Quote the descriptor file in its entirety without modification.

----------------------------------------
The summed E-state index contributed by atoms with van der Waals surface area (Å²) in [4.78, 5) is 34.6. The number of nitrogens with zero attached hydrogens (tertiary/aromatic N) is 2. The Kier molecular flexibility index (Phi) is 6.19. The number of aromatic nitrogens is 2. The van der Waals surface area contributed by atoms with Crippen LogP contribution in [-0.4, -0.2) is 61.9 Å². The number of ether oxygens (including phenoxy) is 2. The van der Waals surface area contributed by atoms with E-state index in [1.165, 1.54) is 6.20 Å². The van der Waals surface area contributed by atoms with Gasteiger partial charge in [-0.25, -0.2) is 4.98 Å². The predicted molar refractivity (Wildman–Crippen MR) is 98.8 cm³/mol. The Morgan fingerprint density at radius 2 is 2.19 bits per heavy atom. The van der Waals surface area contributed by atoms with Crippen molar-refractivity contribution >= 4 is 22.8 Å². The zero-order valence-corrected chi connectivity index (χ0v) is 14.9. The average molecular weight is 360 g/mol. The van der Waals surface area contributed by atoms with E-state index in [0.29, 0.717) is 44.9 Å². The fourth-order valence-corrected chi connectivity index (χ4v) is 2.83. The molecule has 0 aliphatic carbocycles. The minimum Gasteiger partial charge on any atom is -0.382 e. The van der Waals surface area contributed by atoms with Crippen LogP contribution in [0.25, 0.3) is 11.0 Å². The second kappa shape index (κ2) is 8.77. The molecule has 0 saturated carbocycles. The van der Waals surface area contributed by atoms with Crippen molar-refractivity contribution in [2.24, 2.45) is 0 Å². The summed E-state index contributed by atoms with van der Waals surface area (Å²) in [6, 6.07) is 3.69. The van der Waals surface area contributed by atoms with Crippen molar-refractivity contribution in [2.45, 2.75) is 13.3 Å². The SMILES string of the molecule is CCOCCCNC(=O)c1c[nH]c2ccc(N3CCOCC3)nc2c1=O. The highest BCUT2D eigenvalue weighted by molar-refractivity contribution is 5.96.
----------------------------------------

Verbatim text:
The summed E-state index contributed by atoms with van der Waals surface area (Å²) in [4.78, 5) is 34.6. The number of nitrogens with zero attached hydrogens (tertiary/aromatic N) is 2. The Kier molecular flexibility index (Phi) is 6.19. The number of aromatic nitrogens is 2. The van der Waals surface area contributed by atoms with Crippen LogP contribution in [-0.4, -0.2) is 61.9 Å². The number of ether oxygens (including phenoxy) is 2. The van der Waals surface area contributed by atoms with E-state index in [1.165, 1.54) is 6.20 Å². The van der Waals surface area contributed by atoms with Gasteiger partial charge in [-0.25, -0.2) is 4.98 Å². The predicted molar refractivity (Wildman–Crippen MR) is 98.8 cm³/mol. The Morgan fingerprint density at radius 2 is 2.19 bits per heavy atom. The van der Waals surface area contributed by atoms with Crippen molar-refractivity contribution >= 4 is 22.8 Å². The zero-order valence-corrected chi connectivity index (χ0v) is 14.9. The average molecular weight is 360 g/mol. The van der Waals surface area contributed by atoms with E-state index in [0.29, 0.717) is 44.9 Å². The fourth-order valence-corrected chi connectivity index (χ4v) is 2.83. The molecule has 0 aliphatic carbocycles. The minimum Gasteiger partial charge on any atom is -0.382 e. The van der Waals surface area contributed by atoms with Crippen LogP contribution in [0.25, 0.3) is 11.0 Å². The second kappa shape index (κ2) is 8.77. The molecule has 0 saturated carbocycles. The van der Waals surface area contributed by atoms with Crippen molar-refractivity contribution in [2.24, 2.45) is 0 Å². The summed E-state index contributed by atoms with van der Waals surface area (Å²) in [6, 6.07) is 3.69. The van der Waals surface area contributed by atoms with Crippen molar-refractivity contribution in [2.45, 2.75) is 13.3 Å². The SMILES string of the molecule is CCOCCCNC(=O)c1c[nH]c2ccc(N3CCOCC3)nc2c1=O. The highest BCUT2D eigenvalue weighted by molar-refractivity contribution is 5.96.